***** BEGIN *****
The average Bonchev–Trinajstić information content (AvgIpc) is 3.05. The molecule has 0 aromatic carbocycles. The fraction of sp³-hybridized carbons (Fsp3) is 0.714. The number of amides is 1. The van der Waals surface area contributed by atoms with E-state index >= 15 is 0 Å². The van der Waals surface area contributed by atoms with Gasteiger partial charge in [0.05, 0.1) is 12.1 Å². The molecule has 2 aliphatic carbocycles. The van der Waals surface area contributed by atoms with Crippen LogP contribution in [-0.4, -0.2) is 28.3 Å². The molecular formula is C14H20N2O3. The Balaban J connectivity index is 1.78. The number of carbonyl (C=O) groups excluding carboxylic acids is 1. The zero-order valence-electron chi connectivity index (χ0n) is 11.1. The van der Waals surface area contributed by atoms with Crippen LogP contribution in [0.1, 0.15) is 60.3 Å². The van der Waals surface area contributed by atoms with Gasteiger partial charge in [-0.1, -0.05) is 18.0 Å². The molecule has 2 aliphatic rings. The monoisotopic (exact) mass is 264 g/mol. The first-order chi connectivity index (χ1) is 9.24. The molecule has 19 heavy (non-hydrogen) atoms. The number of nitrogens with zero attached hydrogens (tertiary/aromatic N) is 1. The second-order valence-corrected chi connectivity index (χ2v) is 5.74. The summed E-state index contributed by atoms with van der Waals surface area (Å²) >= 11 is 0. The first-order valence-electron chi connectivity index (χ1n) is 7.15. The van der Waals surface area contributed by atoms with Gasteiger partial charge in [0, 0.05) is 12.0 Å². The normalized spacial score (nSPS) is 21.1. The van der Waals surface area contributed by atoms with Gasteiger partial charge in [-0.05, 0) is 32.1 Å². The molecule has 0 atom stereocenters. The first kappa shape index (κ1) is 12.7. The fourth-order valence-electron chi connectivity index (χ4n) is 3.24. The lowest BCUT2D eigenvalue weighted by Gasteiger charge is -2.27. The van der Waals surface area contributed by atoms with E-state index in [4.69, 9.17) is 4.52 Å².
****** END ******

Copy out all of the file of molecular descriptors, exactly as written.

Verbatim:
The average Bonchev–Trinajstić information content (AvgIpc) is 3.05. The molecule has 0 aromatic carbocycles. The fraction of sp³-hybridized carbons (Fsp3) is 0.714. The number of amides is 1. The van der Waals surface area contributed by atoms with E-state index >= 15 is 0 Å². The van der Waals surface area contributed by atoms with Gasteiger partial charge in [0.05, 0.1) is 12.1 Å². The molecule has 2 aliphatic carbocycles. The van der Waals surface area contributed by atoms with Crippen LogP contribution in [-0.4, -0.2) is 28.3 Å². The molecular formula is C14H20N2O3. The Balaban J connectivity index is 1.78. The number of carbonyl (C=O) groups excluding carboxylic acids is 1. The zero-order valence-electron chi connectivity index (χ0n) is 11.1. The van der Waals surface area contributed by atoms with Crippen LogP contribution in [0.1, 0.15) is 60.3 Å². The van der Waals surface area contributed by atoms with Gasteiger partial charge in [-0.1, -0.05) is 18.0 Å². The molecule has 2 aliphatic rings. The monoisotopic (exact) mass is 264 g/mol. The first-order chi connectivity index (χ1) is 9.24. The molecule has 19 heavy (non-hydrogen) atoms. The number of nitrogens with zero attached hydrogens (tertiary/aromatic N) is 1. The second-order valence-corrected chi connectivity index (χ2v) is 5.74. The summed E-state index contributed by atoms with van der Waals surface area (Å²) >= 11 is 0. The first-order valence-electron chi connectivity index (χ1n) is 7.15. The van der Waals surface area contributed by atoms with Gasteiger partial charge in [0, 0.05) is 12.0 Å². The normalized spacial score (nSPS) is 21.1. The van der Waals surface area contributed by atoms with Gasteiger partial charge in [-0.05, 0) is 32.1 Å². The molecule has 0 atom stereocenters. The first kappa shape index (κ1) is 12.7. The fourth-order valence-electron chi connectivity index (χ4n) is 3.24. The lowest BCUT2D eigenvalue weighted by Gasteiger charge is -2.27. The van der Waals surface area contributed by atoms with E-state index in [4.69, 9.17) is 4.52 Å².